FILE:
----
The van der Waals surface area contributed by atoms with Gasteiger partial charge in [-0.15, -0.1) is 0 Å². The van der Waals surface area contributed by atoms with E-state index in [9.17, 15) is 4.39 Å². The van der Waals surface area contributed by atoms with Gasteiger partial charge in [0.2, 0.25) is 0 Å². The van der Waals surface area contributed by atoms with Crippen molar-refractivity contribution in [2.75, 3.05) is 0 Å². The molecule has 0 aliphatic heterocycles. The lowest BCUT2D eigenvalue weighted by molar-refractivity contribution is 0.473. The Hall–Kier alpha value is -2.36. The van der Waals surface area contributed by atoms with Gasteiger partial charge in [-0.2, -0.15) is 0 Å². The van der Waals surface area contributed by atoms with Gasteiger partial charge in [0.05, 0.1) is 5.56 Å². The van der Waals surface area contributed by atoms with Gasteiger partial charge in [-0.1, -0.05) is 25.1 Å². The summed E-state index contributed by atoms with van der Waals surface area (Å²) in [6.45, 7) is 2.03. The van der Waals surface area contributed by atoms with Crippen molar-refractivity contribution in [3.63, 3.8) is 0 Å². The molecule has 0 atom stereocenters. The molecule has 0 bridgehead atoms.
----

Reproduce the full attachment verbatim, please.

The van der Waals surface area contributed by atoms with Gasteiger partial charge in [-0.15, -0.1) is 0 Å². The van der Waals surface area contributed by atoms with E-state index in [9.17, 15) is 4.39 Å². The van der Waals surface area contributed by atoms with Gasteiger partial charge in [0.2, 0.25) is 0 Å². The van der Waals surface area contributed by atoms with Crippen molar-refractivity contribution in [2.75, 3.05) is 0 Å². The molecule has 0 aliphatic heterocycles. The lowest BCUT2D eigenvalue weighted by molar-refractivity contribution is 0.473. The Hall–Kier alpha value is -2.36. The van der Waals surface area contributed by atoms with Gasteiger partial charge in [-0.2, -0.15) is 0 Å². The van der Waals surface area contributed by atoms with Gasteiger partial charge in [0.05, 0.1) is 5.56 Å². The van der Waals surface area contributed by atoms with Gasteiger partial charge in [-0.1, -0.05) is 25.1 Å². The summed E-state index contributed by atoms with van der Waals surface area (Å²) in [6.45, 7) is 2.03. The van der Waals surface area contributed by atoms with Crippen molar-refractivity contribution in [3.63, 3.8) is 0 Å². The molecule has 0 atom stereocenters. The molecule has 0 bridgehead atoms.